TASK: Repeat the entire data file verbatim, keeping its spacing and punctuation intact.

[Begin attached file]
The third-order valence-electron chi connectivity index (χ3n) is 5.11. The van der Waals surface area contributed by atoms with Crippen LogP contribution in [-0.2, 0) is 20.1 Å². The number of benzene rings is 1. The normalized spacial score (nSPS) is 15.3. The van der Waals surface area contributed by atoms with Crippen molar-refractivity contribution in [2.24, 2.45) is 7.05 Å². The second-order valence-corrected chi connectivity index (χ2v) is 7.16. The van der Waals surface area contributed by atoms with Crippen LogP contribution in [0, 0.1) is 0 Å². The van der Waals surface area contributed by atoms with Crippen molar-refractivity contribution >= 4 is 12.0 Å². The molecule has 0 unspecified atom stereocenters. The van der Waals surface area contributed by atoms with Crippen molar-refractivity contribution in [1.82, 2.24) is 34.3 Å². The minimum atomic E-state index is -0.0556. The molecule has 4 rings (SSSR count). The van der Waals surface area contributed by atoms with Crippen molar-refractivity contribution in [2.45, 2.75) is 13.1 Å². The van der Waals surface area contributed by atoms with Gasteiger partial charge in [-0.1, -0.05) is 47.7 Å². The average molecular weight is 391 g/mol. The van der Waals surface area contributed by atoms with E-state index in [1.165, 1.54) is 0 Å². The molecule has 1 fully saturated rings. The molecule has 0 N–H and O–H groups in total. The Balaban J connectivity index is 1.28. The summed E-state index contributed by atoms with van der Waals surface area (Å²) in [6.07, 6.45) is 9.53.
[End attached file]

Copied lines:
The third-order valence-electron chi connectivity index (χ3n) is 5.11. The van der Waals surface area contributed by atoms with Crippen LogP contribution in [-0.2, 0) is 20.1 Å². The number of benzene rings is 1. The normalized spacial score (nSPS) is 15.3. The van der Waals surface area contributed by atoms with Crippen molar-refractivity contribution in [2.24, 2.45) is 7.05 Å². The second-order valence-corrected chi connectivity index (χ2v) is 7.16. The van der Waals surface area contributed by atoms with Crippen LogP contribution in [0, 0.1) is 0 Å². The van der Waals surface area contributed by atoms with Crippen molar-refractivity contribution >= 4 is 12.0 Å². The molecule has 0 unspecified atom stereocenters. The van der Waals surface area contributed by atoms with Crippen molar-refractivity contribution in [1.82, 2.24) is 34.3 Å². The minimum atomic E-state index is -0.0556. The molecule has 4 rings (SSSR count). The van der Waals surface area contributed by atoms with Crippen molar-refractivity contribution in [2.45, 2.75) is 13.1 Å². The van der Waals surface area contributed by atoms with Gasteiger partial charge in [-0.1, -0.05) is 47.7 Å². The average molecular weight is 391 g/mol. The van der Waals surface area contributed by atoms with E-state index in [1.165, 1.54) is 0 Å². The molecule has 1 fully saturated rings. The molecule has 0 N–H and O–H groups in total. The Balaban J connectivity index is 1.28. The summed E-state index contributed by atoms with van der Waals surface area (Å²) in [6.07, 6.45) is 9.53.